EAST HAVEN, Conn. (WTNH) — The National Transportation Safety Board has released a preliminary report on the East Haven plane crash on February 22, 2017.
The NTSB says around 9:57 a.m., a Piper PA-38-112 was substantially damaged when it hit terrain in East Haven during its initial climb from Tweed-New Haven Airport in New Haven. The flight instructor was seriously injured and the student pilot was fatally injured. The airplane was operated by the American Flight Academy.
According to the Federal Aviation Administration, the airplane was performing touch-and-go landings on an asphalt runway. After three uneventful landings, one of the pilots declared an emergency during the initial climb by stating “mayday” on the air traffic control tower frequency. They say he did not specify the nature of the emergency. The airplane then spun to the left, descended and hit terrain about 1,000 feet southeast of the departure end of the runway.
Another flight instructor who was also flying at Tweed-New Haven Airport at the time of the incident said he heard the emergency transmission and could hear the airplane’s stall warning horn in the background during the transmission.
The NTSB says no debris paths were observed and the wreckage came to a rest upright in a marsh. Both wings remained attached to the airframe with the ailerons and flaps attached to their respective wings. The ailerons were approximately neutral and the flaps were partially extended. The fuel caps remained secured to their fuel tangs and although both wing fuel tanks were breached during impact, several gallons of fuel remained in each wing. Officials say the empennage was curled up and to the left. The horizontal stabilizer, vertical stabilizer, rudder, and elevator remained intact. After examining the cockpit, it was revealed that both the seat-belts and shoulder harnesses remained intact.The engine was partially buried in mud, but remained attached to the airframe and the propeller remained attached to the engine. The two propeller blades didn’t have rotational damage. The wreckage was taken for further examination.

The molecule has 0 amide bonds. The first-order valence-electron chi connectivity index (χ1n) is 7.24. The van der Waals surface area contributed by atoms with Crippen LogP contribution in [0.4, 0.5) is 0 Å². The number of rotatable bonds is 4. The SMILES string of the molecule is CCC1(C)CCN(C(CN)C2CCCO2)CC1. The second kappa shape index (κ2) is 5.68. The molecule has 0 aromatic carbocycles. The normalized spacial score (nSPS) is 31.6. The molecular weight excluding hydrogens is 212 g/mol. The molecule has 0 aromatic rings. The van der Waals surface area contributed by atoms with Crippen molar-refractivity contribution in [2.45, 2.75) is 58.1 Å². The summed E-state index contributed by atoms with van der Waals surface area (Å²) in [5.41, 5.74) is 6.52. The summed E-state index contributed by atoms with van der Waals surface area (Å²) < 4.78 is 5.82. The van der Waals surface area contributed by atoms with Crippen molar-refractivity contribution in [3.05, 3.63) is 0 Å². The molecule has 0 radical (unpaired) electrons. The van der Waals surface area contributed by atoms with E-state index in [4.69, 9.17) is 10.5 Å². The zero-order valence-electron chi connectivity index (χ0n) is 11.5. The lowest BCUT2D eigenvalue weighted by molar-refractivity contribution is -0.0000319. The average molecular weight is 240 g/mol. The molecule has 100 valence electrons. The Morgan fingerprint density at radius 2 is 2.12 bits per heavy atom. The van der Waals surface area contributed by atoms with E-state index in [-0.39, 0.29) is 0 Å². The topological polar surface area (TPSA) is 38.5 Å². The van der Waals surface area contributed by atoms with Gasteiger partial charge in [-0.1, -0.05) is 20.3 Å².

The plane was a two-seat, low-wing, fixed tricycle-gear that was manufactured in 1978. After a review of the airplane’s logbooks, it was revealed that at the time of the accident, the airframe had accumulated about 8,473 total hours of operation and the engine had accumulated about 2,508 hours since major overhaul. The airplane had been operated for 78 since its most recent 100-hour inspection, which was completed on September 30, 2016.
The flight instructor held a commercial pilot certificate with ratings for airplane single-engine land, airplane multi-engine land and instrument airplane. He also held a flight instructor certificate with a rating for airplane single-engine. His most recent FAA first-class medical certificate was issued on November 14, 2014. His flight instructor’s logbook says he had accumulated a total flight experience of approximately 236 hours; 12 of which were in the same make and model as the accident airplane. The flight instructor had flown about 28 hours during the 30-day period preceding the accident. The student pilot’s logbook revealed that he had accumulated a total flight experience of approximately 17 hours, 15 of which were in the same make and model as the accident airplane.
The NTSB says this report is only preliminary information and can change. Any errors in the report will be corrected when the final report is completed.